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Thread: Book: What Jesus Meant by Garry Wills

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    Senior Member Ultralight's Avatar
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    Book: What Jesus Meant by Garry Wills

    I have done this thing in the past where I do a "book exchange." By this I mean I say to someone: "If you read a book I suggest, I will read a book you suggest."

    I made this exchange with my mom, thinking there was no way she'd do it. I said: "You read Sam Harris's Letter To A Christian Nation and I will read a book you want me to read."

    By heck, she read the dang book and liked it. Wacky.

    So I am reading a book called What Jesus Meant, as per her suggestion. I am about a third into it. Very interesting book. The way the author presents Jesus is intriguing. Anyone else read this book?
    I came from a real tough neighborhood. I put my hand in some cement and felt another hand." -- Rodney Dangerfield

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    Senior Member catherine's Avatar
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    I haven't read What Jesus Meant, but I have read Garry Wills. I read Why I Am A Catholic (since I am forever teetering on the edge of going back to my Catholic roots), and I also have The Rosary (because I really like praying the rosary).

    I'm really interested in hearing what you like about this book. I do find it wacky that you would enjoy it, frankly!



    Along these lines, I read books of the mystic Bernadette Roberts and she just published a book called "The Real Christ." It's intriguing because she actually attaches a warning to it:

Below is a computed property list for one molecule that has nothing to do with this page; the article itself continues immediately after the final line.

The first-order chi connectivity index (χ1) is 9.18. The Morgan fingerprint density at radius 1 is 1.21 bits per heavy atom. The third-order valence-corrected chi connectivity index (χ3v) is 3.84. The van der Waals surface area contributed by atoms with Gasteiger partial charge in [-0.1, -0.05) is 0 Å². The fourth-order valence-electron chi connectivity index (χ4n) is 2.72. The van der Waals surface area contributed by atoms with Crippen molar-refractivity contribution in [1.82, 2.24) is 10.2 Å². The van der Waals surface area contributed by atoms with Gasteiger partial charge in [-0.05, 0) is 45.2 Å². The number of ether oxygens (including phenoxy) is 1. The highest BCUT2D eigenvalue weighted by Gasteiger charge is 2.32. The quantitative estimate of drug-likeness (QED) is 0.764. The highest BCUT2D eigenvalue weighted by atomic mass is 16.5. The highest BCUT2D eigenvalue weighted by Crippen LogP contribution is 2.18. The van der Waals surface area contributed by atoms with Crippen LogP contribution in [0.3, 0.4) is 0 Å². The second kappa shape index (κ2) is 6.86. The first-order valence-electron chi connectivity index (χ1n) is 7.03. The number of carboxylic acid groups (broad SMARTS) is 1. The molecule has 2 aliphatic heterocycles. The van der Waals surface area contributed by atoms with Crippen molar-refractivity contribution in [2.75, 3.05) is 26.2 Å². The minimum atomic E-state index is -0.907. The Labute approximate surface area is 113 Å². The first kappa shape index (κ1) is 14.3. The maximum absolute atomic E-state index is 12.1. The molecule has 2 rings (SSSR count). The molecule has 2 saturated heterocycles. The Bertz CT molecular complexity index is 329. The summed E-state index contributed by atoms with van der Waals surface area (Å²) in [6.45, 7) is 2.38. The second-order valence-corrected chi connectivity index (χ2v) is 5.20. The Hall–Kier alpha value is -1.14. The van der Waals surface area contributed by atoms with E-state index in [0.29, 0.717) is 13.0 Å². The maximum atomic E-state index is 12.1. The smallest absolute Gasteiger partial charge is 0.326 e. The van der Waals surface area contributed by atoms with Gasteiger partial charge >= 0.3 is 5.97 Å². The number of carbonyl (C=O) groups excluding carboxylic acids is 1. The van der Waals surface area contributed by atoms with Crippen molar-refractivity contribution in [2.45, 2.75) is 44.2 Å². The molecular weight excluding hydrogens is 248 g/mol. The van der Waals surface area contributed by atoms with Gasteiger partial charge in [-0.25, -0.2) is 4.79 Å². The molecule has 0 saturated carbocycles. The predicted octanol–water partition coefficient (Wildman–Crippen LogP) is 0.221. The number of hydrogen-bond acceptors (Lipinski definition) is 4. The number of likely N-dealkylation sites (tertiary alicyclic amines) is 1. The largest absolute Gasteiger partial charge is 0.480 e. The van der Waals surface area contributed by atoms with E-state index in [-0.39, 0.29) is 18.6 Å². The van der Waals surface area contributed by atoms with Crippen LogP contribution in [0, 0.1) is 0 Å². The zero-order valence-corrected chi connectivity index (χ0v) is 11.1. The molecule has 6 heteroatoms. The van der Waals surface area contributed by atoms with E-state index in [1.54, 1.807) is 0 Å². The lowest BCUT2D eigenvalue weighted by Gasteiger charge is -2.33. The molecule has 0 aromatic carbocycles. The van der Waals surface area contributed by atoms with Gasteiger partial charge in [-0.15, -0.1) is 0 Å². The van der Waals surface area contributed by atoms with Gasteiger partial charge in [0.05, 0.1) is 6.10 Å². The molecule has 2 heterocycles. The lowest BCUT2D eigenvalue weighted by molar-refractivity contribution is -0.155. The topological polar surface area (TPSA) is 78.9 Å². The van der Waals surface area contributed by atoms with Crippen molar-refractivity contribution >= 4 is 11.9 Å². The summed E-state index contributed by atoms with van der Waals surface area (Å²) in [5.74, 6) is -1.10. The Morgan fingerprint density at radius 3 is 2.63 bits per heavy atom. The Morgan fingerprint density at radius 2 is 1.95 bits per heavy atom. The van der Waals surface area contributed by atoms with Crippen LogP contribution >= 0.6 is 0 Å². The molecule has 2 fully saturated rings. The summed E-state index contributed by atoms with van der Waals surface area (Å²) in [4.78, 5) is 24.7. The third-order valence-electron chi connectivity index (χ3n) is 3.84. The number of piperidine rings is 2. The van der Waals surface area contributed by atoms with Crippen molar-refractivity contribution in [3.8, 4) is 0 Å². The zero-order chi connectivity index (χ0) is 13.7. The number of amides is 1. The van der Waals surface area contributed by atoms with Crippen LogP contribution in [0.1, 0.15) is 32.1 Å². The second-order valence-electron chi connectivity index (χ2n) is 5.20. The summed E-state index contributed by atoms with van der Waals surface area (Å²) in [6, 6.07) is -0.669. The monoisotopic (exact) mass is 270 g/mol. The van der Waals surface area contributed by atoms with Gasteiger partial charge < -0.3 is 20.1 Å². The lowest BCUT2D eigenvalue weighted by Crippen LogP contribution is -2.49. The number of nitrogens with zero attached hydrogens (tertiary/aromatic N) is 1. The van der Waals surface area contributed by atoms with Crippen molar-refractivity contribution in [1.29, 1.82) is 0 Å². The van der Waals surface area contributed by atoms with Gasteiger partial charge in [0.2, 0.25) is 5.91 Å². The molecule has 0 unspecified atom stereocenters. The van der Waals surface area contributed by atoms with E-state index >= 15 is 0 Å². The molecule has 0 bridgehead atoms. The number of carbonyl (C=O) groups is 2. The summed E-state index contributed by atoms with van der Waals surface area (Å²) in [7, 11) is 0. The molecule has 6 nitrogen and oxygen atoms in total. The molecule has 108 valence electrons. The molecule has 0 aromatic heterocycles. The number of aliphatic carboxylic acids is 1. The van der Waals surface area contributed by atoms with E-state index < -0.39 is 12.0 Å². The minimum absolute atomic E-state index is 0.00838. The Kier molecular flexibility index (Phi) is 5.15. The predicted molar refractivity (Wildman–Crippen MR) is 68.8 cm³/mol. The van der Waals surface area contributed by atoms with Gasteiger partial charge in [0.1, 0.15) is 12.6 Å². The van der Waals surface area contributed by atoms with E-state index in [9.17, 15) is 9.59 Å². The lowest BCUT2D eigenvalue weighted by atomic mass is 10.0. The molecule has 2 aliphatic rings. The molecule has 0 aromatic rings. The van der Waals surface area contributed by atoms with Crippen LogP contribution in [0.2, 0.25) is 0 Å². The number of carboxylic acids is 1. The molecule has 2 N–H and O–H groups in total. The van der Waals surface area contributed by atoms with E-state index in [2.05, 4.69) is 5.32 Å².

Those who believe the man Jesus who walked this earth 2000 years ago was God, should read no further. Since I hold no human being is God, those who disagree will only find this book upsetting and disagreeable. This writing is not for those convinced they have the last word on Christ, but those searching for the real Christ. While I believe all Christians have the right Faith, I do not think all Christians have the right beliefs, right understanding or right view of Christ. Given all the Jesus-talk these days, Christianity comes across as a personality cult, the worship of a human being, which has nothing to do with Christ, it even turns people away. The reason for this writing is my perception that the real Christ has been all but lost to Christianity.
    "Do any human beings ever realize life while they live it--every, every minute?" Emily Webb, Our Town
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    Senior Member rosarugosa's Avatar
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    I cannot imagine finding the time to read a book called "What Jesus Meant." The Sam Harris sounds interesting, though.

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    Senior Member Ultralight's Avatar
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    Quote Originally Posted by catherine View Post
    I haven't read What Jesus Meant, but I have read Garry Wills. I read Why I Am A Catholic (since I am forever teetering on the edge of going back to my Catholic roots), and I also have The Rosary (because I really like praying the rosary).

    I'm really interested in hearing what you like about this book. I do find it wacky that you would enjoy it, frankly!



    Along these lines, I read books of the mystic Bernadette Roberts and she just published a book called "The Real Christ." It's intriguing because she actually attaches a warning to it: